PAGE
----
Being more accessible, Gavel proved a more popular dive site than Notts for those in search of a connection. The way upstream became very unpromising however, ending in a deep shaft after a 110m sump to an airbell (See article later in this Journal). Attention was concentrated instead on the route downstream, where a connection with the line in Lost Johns' terminal sump was established (Churcher, 1975). These sumps are at the level of Leck Beck Head so little or no passage with airspace is to be expected downstream. Exploration downstream from the confluence continues until 680m from base at Gavel. This is very close to explorations downstream from Waterfall Chamber in Pippikin, though the much hoped-for junction has yet to materialise here. Also headed into this area is the upstream passage from Witches Cave. All three sumps are now at a similar depth (within 5-6m), though the initial part of the dive in Witches is quite deep.

The biggest and most promising gap left was undoubtedly the streamway between Notts and Gavel. The one dive in Notts (by Martyn Farr) seemed to show that the sump closed down and the site was left severely alone. Ways in from the surface were sought, resulting in the Cave Projects Group discovery of Dead Dobbin Pot. While heading into the right area, this becomes tight and exceedingly nasty (Lowe, Solari & Yonge, 1974). Other digs at Kango Hole and Committee Pot in the dry valley below Lost Johns' proved to be very long-term prospects.

Thus, towards the end of 1985, the biggest and most promising gap was left for the divers to fill by diving downstream from Notts. All the signs were good. With a fast flow time and over thirty metres to drop, there was every reason to hope that most of the way from Notts to Gavel would be open streamway. Only the carry over the fell to Notts and down all those pitches loomed to put people off. But the "little extra effort" was made by a dedicated few, and Jack Myers' prophetic comment rang true as the explorers of Notts Pot 2 were "well rewarded" indeed, well beyond their dreams, in fact !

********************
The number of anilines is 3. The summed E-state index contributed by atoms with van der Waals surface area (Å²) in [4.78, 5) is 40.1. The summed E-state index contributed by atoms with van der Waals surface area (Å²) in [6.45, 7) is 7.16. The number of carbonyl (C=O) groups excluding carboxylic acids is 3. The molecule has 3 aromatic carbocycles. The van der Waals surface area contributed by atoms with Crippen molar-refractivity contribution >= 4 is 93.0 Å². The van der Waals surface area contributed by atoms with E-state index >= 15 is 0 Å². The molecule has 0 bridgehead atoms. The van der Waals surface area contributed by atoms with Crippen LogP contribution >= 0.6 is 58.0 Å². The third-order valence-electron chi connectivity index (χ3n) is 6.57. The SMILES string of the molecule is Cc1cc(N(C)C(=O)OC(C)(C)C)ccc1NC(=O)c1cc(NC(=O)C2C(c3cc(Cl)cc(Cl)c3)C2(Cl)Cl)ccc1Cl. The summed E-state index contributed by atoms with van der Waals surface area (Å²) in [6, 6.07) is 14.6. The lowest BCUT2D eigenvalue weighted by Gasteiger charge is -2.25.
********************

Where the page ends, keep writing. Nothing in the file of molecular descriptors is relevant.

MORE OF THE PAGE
References :

Bowser, R.J. 1969 "Discovery of Lyle Cavern High-Level Series"
LUCC Journal 10 pp 10-12
Bowser, R.J. 1973 "The Three Counties System"
LUCC Journal 14 pp 8-13
Brook, D. 1968 "The Three Counties System"
ULSA Review 3 pp 15-19
Churcher, R.A. 1975 CDG Newsletter, New Series No. 37 p 11
Eyre, J.
Ashmead, P. 1967
"Lancaster Hole and the Easegill Caverns"
Trans. Cave Research Group of G.B. 9(2)
Hewitt, J. 1969 "Ireby Fell Cavern Extensions"
'The Caver' NCC Journal 2(2) pp 3-8
Jowett, A.
Aspin, J.
Gemmell, A. 1952
"The Caverns of Upper Ease Gill"
NPC Publication, Leeds 1952; 23pp
(reprinted 1987)
Kendal C.C. 1985 "Tate Galleries, Lost Johns' System"
BCRA Caves & Caving 28, May 1985, pp 2-4
Lowe, D.J.
Solari, R.A.
Yonge, C. 1974
"Dead Dobbin Pot, Leck Fell"
Cave Projects Group Newsletter 5, pp 38-43
Myers, J.O. 1952 "Three Ways down Notts Hole"
'Underground Adventure', pp 63-75
Dalesman Publishing, 1952
Papard, P. 1976 CDG Newsletter, New Series No. 40 p 27
Simpson, E.
Atkinson, F. 1948
"Lancaster Hole, Casterton, Westmorland"
Cave Science 1(6) pp 202-217
Smith, B. 1970 "Gavel Pot"
NPC Explorations Journal 1946-76 (in preparation)
Taylor, R.W. 1947 "The Discovery of Lancaster Hole"
Cave Science 1(2) pp 34-37
Yeadon, G. 1985 "Diving under Leck Fell"
BCRA Caves & Caving 27, Feb. 1985, pp 10-12